Two former Olympians from Montreal are marking a milestone of their own on the eve of the opening ceremony of the 2018 Winter Games.
Twin sisters Rhona and Rhoda Wurtele broke barriers when they became the sole members of the Canadian Olympic women's alpine ski team 70 years ago, at the 1948 Olympics.
"Women were thought of as Class B," said Rhona. "We had to fight our way along."
The 96-year-old sisters shared their experience with a group of aspiring young female athletes at their alma mater, the Trafalgar School for Girls, Thursday.
Growing up in a family of seven in Westmount, neither Rhona nor Rhoda shied away from joining their brothers in sports.
While they found their love for skiing on the slopes of snowy Mount Royal, the pair was quick to try every game out there.
"Running and jumping — and we played with the kids in the street," said Rhona. "We loved football and hockey and whatever great was going on."
'It didn't matter what they said'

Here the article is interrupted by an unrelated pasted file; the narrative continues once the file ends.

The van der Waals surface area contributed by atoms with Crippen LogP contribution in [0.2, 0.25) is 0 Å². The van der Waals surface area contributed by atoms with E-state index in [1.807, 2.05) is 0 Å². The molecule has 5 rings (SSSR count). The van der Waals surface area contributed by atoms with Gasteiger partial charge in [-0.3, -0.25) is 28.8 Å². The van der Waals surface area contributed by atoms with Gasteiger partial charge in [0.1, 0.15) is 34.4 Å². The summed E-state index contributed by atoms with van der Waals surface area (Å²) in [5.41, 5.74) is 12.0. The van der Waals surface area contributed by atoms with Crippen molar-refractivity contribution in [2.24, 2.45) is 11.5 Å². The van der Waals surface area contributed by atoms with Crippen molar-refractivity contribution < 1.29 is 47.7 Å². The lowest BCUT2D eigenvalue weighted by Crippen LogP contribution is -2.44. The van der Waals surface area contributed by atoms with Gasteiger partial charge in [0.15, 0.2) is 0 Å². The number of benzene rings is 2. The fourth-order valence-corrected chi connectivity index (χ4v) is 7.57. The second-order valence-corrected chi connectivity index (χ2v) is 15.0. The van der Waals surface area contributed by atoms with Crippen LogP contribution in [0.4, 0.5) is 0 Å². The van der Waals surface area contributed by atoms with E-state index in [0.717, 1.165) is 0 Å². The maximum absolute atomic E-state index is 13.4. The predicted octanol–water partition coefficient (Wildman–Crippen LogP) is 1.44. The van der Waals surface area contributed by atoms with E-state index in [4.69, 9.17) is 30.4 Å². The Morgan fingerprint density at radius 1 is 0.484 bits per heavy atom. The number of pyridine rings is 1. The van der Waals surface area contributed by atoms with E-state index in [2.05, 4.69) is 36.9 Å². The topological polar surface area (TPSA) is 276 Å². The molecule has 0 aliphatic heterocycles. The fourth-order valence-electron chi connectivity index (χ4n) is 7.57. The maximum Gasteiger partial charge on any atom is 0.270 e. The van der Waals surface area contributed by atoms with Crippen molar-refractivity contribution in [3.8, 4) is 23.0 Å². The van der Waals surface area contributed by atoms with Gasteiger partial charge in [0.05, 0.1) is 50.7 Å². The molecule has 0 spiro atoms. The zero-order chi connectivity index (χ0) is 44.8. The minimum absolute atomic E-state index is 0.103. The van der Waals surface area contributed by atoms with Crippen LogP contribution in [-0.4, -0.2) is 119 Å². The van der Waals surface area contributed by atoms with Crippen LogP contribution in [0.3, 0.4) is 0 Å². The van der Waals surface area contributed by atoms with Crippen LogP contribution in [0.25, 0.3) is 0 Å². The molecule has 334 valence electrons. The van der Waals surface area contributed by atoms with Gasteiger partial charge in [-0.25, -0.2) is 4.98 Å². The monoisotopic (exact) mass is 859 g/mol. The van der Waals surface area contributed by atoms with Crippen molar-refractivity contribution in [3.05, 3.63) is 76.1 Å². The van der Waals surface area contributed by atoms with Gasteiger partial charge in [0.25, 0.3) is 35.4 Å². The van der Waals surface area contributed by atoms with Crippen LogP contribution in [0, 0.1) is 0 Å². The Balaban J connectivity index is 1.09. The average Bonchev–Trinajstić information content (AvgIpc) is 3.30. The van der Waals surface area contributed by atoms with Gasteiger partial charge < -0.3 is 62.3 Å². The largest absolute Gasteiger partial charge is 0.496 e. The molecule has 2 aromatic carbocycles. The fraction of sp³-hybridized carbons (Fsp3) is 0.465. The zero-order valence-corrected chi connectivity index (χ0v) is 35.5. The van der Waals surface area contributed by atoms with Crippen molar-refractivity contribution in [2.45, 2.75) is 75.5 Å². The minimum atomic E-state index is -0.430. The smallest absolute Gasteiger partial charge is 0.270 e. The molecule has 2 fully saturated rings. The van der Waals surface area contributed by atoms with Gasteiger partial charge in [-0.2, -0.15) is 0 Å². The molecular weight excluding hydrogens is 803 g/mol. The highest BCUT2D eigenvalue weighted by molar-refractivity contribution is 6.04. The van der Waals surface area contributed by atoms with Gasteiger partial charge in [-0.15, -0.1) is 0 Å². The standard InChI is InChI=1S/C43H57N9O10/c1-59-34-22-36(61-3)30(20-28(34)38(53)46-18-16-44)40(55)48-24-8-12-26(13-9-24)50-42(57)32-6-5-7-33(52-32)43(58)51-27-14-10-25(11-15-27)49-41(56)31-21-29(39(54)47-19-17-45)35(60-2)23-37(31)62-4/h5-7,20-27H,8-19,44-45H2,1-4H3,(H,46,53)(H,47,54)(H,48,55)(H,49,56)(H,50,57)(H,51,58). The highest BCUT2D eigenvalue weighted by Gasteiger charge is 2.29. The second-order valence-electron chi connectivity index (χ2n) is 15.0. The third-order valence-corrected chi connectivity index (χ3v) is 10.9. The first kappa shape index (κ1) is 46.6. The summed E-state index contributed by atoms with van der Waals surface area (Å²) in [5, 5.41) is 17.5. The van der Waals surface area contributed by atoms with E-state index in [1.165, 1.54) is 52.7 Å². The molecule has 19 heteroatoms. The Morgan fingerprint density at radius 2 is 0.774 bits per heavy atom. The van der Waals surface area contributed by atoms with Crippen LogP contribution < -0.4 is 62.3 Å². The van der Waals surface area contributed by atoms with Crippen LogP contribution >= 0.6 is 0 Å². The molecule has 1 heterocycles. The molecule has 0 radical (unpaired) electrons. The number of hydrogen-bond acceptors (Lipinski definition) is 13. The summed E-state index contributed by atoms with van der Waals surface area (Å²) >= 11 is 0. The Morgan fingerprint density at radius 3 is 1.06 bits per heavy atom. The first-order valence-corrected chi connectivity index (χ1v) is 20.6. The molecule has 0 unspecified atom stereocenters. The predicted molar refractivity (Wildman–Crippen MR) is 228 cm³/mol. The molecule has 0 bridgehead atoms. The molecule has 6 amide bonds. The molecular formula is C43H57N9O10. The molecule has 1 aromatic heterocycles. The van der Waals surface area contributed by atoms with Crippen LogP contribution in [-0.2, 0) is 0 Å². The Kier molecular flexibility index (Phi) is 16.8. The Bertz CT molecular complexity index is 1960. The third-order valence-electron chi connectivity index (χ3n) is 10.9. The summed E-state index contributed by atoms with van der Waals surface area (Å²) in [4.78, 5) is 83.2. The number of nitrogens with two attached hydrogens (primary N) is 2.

When it came to getting to the Olympics in St. Moritz, Switzerland, the only way to travel was by boat.
In what Rhoda describes as an "exciting trip," the two set sail for Europe aboard the RMS Queen Mary during a January blizzard.
"It took six days," said Rhoda.
"There was a terrible snowstorm when we arrived in New York, and everything was stopped. We had to walk part of the way to the ship."
Sadly, when they finally made it to Switzerland, both Wurtele sisters were injured during training.
While Rhoda's injury prevented her from competing, Rhona managed to cross the finish line — even after she broke her ankle.
"I flew up in the air, I heard this great crack," said Rhona. "My right ski hit the left ankle and broke it, and I landed down in the snow."
"You've got to get down and get out of the way. There are other kids coming down — it's the Olympics."
The two Olympians have been heralded at pioneers in skiing and have inspired generations of girls and women to compete.
They never worried about what male athletes thought of them.
"It didn't matter what they said. We did what we liked," said Rhoda.
At 96, they still hope female athletes will continue to push to find their place in the world of athletics.
"Go after your sport," said Rhoda.